Michael Baysa is a PhD Candidate in the Department of Religion (Religion in the Americas) at Princeton University. His dissertation explores publication controversies around printing religious texts in eighteenth-century colonial America. By tracing manuscript circulation and charting their material histories, his project interrogates the various ways ministers, printers, and authors curated which texts made it to print. This research addresses broader questions about the persistent presence of and transformation of religious discourse within a presumably post-Puritan Enlightenment period. Outside of his project, his research interests include the intersections of American religious history with capitalism, politics, and literary history. Prior to coming to Princeton in 2017, Michael completed degrees at Boston University (S.T.M), Gordon-Conwell Theological Seminary (M.Div.), and Boston University (B.S. in Business Administration). While pursuing his master degrees, he also worked as a paralegal for Fidelity Investments.
Christopher Bishop is a Visiting Instructor of History at Jacksonville State University in Alabama, where he teaches both sections of the US History survey. He holds a PhD in American History from Auburn University (2018) and is currently working on a book manuscript entitled Methodism, the Middle Class, and the Making of the New South, 1866-1894.
Brooke Kathleen Brassard
Brooke Kathleen Brassard is a sessional Instructor at the University of Waterloo and McMaster University. She holds a PhD in Religious Studies from the University of Waterloo in Ontario, Canada. Her research interests include new religious movements, the history of religion in Canada, and visual and material culture. She is currently revising her book manuscript, based on her dissertation, about Latter-day Saints in Canada and how they construct, communicate, and negotiate their religious and national identities using material culture, politics, business, gender roles, and familial relationships.
Jaimie D. Crumley
Jaimie D. Crumley (she, her, hers) is a PhD candidate in the Department of Gender Studies at UCLA. She earned her Master of Divinity and Master of Sacred Theology degrees at Yale Divinity School and her Bachelor of Arts degree at Wellesley College. Jaimie's dissertation, "Tried as by Fire," is a black feminist intellectual history of the late-eighteenth and nineteenth-century Black Christian women's lives and theology. It will focus on the women who preached, gave theological speeches, and wrote abolitionist pamphlets and spiritual autobiographies. These women demanded an end to chattel slavery, racism, and sexism. Jaimie is a member of the National Women's Studies Association, the Association for the Study of African American Life and History, the American Studies Association, and the Western Association of Women's Historians. She is also one of the graduate student coordinators of the Black Feminism Initiative at UCLA.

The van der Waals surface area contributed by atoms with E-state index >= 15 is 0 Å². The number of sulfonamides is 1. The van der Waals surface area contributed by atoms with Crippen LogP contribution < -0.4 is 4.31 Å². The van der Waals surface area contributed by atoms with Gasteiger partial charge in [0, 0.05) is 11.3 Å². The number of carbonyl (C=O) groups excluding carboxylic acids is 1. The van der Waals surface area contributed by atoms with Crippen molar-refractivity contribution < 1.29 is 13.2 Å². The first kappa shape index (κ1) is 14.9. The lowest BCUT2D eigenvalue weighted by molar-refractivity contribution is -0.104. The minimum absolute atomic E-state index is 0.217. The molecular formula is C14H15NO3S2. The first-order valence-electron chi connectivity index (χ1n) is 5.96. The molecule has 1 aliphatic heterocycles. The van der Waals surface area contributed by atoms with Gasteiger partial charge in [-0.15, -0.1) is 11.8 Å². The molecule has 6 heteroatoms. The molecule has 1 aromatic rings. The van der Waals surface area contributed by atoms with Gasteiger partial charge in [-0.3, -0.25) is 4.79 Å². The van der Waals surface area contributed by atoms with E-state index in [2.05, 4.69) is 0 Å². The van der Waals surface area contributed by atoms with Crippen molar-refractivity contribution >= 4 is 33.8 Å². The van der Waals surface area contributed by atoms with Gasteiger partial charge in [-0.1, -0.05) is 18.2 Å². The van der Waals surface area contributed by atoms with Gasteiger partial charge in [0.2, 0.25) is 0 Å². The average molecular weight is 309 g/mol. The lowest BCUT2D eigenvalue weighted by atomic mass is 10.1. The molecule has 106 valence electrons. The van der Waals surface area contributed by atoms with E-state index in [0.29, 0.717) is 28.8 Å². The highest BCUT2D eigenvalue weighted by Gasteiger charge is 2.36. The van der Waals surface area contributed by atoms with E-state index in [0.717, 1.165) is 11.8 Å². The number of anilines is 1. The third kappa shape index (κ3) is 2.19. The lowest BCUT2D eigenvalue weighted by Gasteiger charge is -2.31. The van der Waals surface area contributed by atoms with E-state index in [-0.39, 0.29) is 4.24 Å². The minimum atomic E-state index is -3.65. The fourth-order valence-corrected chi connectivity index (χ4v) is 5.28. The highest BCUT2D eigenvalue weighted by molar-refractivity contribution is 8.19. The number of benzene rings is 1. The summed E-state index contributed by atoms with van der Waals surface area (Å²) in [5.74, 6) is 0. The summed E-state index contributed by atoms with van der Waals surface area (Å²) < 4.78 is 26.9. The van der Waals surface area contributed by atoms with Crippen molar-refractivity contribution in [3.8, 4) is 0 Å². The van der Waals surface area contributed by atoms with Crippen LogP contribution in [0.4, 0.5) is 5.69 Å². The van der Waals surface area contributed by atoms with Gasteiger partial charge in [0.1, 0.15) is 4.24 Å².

Chelsea Ebin is an assistant professor of Politics at Centre College in Danville, KY. Her research and teaching focuses broadly on the intersections of U.S. politics, public law, and religion. Chelsea received her PhD in Politics from the New School for Social Research. Her dissertation examined the convergence of conservative Protestant and Catholic groups during the 1970s and 1980s. She is currently working on a monograph, based on her dissertation, that examines how this Protestant/Catholic coalition was premised on the adoption of prefigurative politics and the manufacturing of discourses of traditionalism. This process, which she terms “prefigurative traditionalism,” can also be applied to more contemporary conservative religious groups, such as Quiverfull. In addition to this work, Chelsea is engaged in an on-going research project on the political ideology of conservative women and is a co-founder of the Institute for Research on Male Supremacism.
Lauren Horn Griffin
Lauren Horn Griffin is a full-time Instructor in the Department of Religious Studies at the University of Alabama She holds a PhD in Religious Studies from the University of California, Santa Barbara. Lauren’s research focuses on the ways in which saints and other authoritative figures in Roman Catholic communities constitute collective memory, serving as tools for the construction and negotiation of national, ethnic, and cultural identity. Her current research focuses on Catholic material culture in digital spaces, specifically how Catholic history is constructed on social media.